A chauffeur from Diyarbakır is talking to Ayça as though he knows absolutely nothing about Istanbul, and asks her "Do they ask for passports in İstanbul?" Then he adds: "I am from Diyarbakır, but they ask us for our identification. It's a crime if you have one and crime if you don't!" What is it that you are trying to explain here? I understand how not carrying your identification around with you could be a crime, but how could it be a crime to have your ID with you?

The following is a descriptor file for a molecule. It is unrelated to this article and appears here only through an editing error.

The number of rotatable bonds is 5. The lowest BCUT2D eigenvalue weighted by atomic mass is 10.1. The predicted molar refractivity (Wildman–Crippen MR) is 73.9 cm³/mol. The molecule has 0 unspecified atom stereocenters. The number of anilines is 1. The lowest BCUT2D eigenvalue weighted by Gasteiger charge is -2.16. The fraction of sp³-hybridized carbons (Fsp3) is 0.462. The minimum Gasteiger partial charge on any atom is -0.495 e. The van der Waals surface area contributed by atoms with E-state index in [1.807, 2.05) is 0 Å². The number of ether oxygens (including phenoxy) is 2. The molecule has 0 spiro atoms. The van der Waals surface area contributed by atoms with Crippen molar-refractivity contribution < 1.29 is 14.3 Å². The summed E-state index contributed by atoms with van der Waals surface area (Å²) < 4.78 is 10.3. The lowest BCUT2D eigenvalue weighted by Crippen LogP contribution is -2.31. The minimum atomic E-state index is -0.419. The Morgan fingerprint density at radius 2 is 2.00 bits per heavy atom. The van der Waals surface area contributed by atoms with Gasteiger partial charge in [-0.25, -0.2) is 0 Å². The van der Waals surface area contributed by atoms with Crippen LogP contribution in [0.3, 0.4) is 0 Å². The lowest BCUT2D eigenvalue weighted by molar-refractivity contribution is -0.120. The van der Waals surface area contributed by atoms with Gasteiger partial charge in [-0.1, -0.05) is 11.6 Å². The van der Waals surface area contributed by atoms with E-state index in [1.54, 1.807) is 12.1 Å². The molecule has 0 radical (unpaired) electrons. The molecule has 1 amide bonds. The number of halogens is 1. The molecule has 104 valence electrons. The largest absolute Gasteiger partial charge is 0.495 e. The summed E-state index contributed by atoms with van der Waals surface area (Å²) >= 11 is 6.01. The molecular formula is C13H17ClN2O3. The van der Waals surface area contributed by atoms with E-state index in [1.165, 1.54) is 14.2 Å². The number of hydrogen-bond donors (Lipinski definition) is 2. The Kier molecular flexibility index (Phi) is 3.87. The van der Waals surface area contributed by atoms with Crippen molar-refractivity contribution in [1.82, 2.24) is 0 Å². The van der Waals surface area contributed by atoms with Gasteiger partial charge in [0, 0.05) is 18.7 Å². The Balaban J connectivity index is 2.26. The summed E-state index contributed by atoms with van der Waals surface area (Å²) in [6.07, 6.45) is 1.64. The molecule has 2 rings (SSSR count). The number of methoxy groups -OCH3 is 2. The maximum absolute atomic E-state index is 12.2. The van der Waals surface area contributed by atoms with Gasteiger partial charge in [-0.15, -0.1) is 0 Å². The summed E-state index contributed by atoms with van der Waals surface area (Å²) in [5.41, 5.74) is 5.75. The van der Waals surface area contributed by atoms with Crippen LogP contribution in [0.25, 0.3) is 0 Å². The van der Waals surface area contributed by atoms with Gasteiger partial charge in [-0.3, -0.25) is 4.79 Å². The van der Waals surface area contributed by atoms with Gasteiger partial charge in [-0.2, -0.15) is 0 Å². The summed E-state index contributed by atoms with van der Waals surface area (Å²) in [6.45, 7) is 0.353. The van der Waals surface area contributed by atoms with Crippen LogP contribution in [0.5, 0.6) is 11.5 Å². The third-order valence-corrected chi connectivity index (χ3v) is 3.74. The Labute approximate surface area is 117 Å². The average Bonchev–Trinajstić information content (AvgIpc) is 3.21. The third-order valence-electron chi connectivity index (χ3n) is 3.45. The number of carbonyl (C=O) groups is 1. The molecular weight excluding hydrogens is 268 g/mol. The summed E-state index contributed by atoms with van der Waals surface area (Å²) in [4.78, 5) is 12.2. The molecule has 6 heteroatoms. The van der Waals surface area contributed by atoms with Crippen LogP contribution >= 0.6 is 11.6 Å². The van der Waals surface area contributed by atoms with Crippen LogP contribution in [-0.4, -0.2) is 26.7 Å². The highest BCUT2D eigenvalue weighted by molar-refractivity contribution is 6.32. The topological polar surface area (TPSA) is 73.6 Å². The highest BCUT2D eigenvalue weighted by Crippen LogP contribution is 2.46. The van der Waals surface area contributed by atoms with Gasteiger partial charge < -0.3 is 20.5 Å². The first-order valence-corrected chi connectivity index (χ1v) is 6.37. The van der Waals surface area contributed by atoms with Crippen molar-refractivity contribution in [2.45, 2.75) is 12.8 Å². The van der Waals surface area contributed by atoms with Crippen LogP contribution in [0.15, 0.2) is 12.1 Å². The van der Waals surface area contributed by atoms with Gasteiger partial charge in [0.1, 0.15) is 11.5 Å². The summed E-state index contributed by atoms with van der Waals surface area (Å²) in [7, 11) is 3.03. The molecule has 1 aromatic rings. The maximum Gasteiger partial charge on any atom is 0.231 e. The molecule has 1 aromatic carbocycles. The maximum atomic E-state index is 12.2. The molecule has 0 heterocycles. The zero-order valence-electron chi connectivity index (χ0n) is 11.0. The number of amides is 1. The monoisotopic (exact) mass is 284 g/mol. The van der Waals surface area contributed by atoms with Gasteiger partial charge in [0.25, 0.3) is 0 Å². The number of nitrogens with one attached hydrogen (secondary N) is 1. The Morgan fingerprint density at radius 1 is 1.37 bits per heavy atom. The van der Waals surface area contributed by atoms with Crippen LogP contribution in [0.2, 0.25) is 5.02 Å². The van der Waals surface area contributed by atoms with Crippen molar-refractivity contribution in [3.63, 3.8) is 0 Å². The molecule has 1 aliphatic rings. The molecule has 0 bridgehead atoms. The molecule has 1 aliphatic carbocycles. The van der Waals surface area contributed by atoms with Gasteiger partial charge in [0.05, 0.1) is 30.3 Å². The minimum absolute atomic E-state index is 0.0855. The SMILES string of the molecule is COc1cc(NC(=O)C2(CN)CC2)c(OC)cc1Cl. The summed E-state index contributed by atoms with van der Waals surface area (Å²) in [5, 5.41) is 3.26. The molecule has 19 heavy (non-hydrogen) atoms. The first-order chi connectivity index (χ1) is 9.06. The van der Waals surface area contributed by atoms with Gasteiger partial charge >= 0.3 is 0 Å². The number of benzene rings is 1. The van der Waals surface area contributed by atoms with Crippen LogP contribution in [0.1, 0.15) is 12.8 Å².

With these words, I wanted to portray some of the pressures that Kurds experience in daily life. There is no one who doesn't know that when certain [violent] incidents take place in Istanbul, police stop people to check their identity cards and that it is always the citizens from the East who are taken under arrest. In this sense, whether or not you have your identity card with you, there is no way to avoid being arrested. If what we are talking about divisiveness, this derives directly from the fact that the state itself does not treat its citizens equally. The anger of the chauffeur is this: "You come and go from over there. But did you know, around here, it's not so easy. No matter what we do, it's difficult. No matter what we do, we are guilty!" Automatically seeing certain factions as potentially guilty in a number of situations opens the way to great anger. And what I am most afraid of is this anger exploding. That anger, which still hasn't exploded despite all the provocation that has occurred, if it does in fact explode one day, there will be very bad things that happen here in Turkey. Because some people no longer have anything left to lose: no village, no home, no work, belittled every day … With this film, I am saying, "Be a little different from the others, try to understand the spiritual state your brothers and sisters are in, support them." This film really says "The real problem facing the people living in the East is how they are supposed to live dignified daily lives. There is really no other request on the table, be aware of this." I believe that the moment people really become aware of this, peace will settle permanently in Turkey.